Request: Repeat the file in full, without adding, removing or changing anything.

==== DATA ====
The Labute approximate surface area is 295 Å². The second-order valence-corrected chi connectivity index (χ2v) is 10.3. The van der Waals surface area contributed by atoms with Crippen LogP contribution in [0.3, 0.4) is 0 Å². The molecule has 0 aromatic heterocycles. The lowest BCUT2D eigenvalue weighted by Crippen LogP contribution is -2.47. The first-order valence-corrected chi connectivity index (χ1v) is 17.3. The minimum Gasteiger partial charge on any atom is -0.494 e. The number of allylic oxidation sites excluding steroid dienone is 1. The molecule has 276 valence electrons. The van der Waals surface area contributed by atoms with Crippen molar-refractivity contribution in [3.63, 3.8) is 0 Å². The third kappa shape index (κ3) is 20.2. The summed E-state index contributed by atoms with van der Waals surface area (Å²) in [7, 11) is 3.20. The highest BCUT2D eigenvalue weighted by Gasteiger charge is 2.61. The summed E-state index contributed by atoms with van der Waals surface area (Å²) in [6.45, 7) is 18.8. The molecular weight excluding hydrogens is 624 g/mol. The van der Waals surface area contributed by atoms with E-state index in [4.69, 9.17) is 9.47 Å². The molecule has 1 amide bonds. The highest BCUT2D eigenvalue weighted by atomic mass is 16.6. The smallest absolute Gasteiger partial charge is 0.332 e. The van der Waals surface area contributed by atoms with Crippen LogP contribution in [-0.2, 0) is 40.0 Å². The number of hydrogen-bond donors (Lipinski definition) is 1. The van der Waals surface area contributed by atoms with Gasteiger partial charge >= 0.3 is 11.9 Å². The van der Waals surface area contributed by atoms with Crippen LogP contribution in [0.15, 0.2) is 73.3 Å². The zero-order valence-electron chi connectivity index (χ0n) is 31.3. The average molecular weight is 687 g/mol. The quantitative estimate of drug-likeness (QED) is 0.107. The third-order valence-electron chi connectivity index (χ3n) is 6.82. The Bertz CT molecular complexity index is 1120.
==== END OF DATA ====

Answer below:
The Labute approximate surface area is 295 Å². The second-order valence-corrected chi connectivity index (χ2v) is 10.3. The van der Waals surface area contributed by atoms with Crippen LogP contribution in [0.3, 0.4) is 0 Å². The molecule has 0 aromatic heterocycles. The lowest BCUT2D eigenvalue weighted by Crippen LogP contribution is -2.47. The first-order valence-corrected chi connectivity index (χ1v) is 17.3. The minimum Gasteiger partial charge on any atom is -0.494 e. The number of allylic oxidation sites excluding steroid dienone is 1. The molecule has 276 valence electrons. The van der Waals surface area contributed by atoms with Crippen molar-refractivity contribution in [3.63, 3.8) is 0 Å². The third kappa shape index (κ3) is 20.2. The summed E-state index contributed by atoms with van der Waals surface area (Å²) in [7, 11) is 3.20. The highest BCUT2D eigenvalue weighted by Gasteiger charge is 2.61. The summed E-state index contributed by atoms with van der Waals surface area (Å²) in [6.45, 7) is 18.8. The molecular weight excluding hydrogens is 624 g/mol. The van der Waals surface area contributed by atoms with E-state index in [4.69, 9.17) is 9.47 Å². The molecule has 1 amide bonds. The highest BCUT2D eigenvalue weighted by atomic mass is 16.6. The smallest absolute Gasteiger partial charge is 0.332 e. The van der Waals surface area contributed by atoms with Crippen LogP contribution in [-0.2, 0) is 40.0 Å². The number of hydrogen-bond donors (Lipinski definition) is 1. The van der Waals surface area contributed by atoms with Gasteiger partial charge >= 0.3 is 11.9 Å². The van der Waals surface area contributed by atoms with Crippen LogP contribution in [0.15, 0.2) is 73.3 Å². The zero-order valence-electron chi connectivity index (χ0n) is 31.3. The average molecular weight is 687 g/mol. The quantitative estimate of drug-likeness (QED) is 0.107. The third-order valence-electron chi connectivity index (χ3n) is 6.82. The Bertz CT molecular complexity index is 1120.